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Students learning math are expected to do more than just solve problems; they must also be able to demonstrate their thinking and share their ideas, both orally and in writing. As many classroom teachers have discovered, these can be challenging tasks for students. The good news is, mathematical communication can be taught and mastered. In Teaching Students to Communicate Mathematically, Laney Sammons provides practical assistance for K–8 classroom teachers. Drawing on her vast knowledge and experience as a classroom teacher, she covers the basics of effective mathematical communication and offers specific strategies for teaching students how to speak and write about math. Sammons also presents useful suggestions for helping students incorporate correct vocabulary and appropriate representations when presenting their mathematical ideas. This must-have resource will help you help your students improve their understanding of and their skill and confidence in mathematical communication.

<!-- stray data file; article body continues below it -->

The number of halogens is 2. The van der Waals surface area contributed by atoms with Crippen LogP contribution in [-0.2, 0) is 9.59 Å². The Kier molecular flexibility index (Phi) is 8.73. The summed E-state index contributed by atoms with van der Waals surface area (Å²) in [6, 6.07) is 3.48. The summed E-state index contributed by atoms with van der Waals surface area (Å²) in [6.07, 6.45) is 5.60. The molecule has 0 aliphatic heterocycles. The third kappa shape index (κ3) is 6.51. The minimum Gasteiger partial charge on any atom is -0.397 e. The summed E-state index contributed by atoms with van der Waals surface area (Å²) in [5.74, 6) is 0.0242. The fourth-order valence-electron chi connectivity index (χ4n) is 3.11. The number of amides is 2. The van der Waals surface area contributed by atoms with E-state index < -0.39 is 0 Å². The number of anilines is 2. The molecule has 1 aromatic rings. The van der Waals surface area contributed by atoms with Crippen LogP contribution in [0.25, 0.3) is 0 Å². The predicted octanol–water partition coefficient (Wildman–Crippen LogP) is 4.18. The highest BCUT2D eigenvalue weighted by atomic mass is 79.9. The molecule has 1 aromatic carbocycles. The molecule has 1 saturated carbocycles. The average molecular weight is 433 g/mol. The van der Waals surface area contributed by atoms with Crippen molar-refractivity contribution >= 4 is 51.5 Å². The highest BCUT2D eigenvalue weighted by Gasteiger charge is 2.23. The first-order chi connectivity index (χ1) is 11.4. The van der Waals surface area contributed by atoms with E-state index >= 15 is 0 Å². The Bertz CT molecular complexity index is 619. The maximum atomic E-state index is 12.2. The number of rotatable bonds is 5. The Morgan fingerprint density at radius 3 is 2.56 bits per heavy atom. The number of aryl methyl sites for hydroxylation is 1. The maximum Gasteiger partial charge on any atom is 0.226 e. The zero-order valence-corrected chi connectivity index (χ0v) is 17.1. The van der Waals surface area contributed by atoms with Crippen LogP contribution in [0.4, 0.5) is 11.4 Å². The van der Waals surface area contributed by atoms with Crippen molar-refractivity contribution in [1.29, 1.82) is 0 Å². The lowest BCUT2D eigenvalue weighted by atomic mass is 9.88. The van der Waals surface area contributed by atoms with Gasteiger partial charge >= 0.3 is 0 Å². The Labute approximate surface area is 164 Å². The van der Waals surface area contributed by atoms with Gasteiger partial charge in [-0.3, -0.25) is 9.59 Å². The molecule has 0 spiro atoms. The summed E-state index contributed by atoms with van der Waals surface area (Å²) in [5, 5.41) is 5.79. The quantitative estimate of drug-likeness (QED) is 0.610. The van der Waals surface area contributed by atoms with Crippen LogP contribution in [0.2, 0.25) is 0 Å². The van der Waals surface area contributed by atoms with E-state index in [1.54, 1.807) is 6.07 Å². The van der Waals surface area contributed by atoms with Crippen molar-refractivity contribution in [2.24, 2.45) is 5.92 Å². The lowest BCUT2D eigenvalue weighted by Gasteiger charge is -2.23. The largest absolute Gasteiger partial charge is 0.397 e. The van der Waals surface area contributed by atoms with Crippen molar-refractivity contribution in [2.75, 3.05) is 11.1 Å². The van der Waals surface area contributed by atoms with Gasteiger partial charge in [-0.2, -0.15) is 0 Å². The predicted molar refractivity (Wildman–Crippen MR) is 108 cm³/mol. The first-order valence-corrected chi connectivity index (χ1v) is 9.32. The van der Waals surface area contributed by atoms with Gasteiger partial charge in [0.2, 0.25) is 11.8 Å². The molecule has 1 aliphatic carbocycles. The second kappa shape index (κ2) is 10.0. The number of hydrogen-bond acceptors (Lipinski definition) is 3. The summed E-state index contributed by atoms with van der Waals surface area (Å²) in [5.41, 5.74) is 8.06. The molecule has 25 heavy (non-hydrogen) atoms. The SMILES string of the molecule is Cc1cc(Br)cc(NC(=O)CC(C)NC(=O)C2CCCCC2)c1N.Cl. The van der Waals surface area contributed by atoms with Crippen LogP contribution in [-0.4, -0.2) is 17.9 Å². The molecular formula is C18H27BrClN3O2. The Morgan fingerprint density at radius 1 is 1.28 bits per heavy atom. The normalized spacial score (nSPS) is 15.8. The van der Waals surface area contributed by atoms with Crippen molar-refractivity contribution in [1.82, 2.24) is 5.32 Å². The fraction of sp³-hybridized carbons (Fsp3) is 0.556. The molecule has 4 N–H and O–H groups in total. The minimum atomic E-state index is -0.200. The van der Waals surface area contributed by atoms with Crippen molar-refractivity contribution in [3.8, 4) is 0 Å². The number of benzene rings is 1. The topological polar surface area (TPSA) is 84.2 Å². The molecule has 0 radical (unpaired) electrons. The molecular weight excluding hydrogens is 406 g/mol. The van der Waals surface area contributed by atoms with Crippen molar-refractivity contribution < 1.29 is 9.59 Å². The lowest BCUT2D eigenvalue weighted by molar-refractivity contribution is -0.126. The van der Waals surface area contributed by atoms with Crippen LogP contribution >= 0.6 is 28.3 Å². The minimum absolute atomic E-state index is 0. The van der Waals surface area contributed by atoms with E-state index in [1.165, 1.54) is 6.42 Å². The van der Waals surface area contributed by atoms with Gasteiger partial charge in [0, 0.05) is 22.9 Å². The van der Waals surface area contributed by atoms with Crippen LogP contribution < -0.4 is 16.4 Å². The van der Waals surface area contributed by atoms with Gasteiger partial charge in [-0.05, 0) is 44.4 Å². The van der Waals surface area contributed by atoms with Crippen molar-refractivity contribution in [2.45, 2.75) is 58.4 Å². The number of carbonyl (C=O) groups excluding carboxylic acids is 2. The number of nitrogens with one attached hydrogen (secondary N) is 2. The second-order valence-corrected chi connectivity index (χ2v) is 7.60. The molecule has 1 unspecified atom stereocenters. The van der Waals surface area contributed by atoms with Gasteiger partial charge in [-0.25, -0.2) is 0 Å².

(ASCD book, 2018) 7" x 9", 224 pages
What teachers say to students—when they praise or discipline, give directions or ask questions, and introduce concepts or share stories—affects student learning and behavior. A slight change in intonation can also dramatically change how language feels for students. In What We Say and How We Say It Matter, Mike Anderson digs into the nuances of language in the classroom. This book’s many examples will help teachers examine their language habits and intentionally improve their classroom practice so their language matches and supports their goals.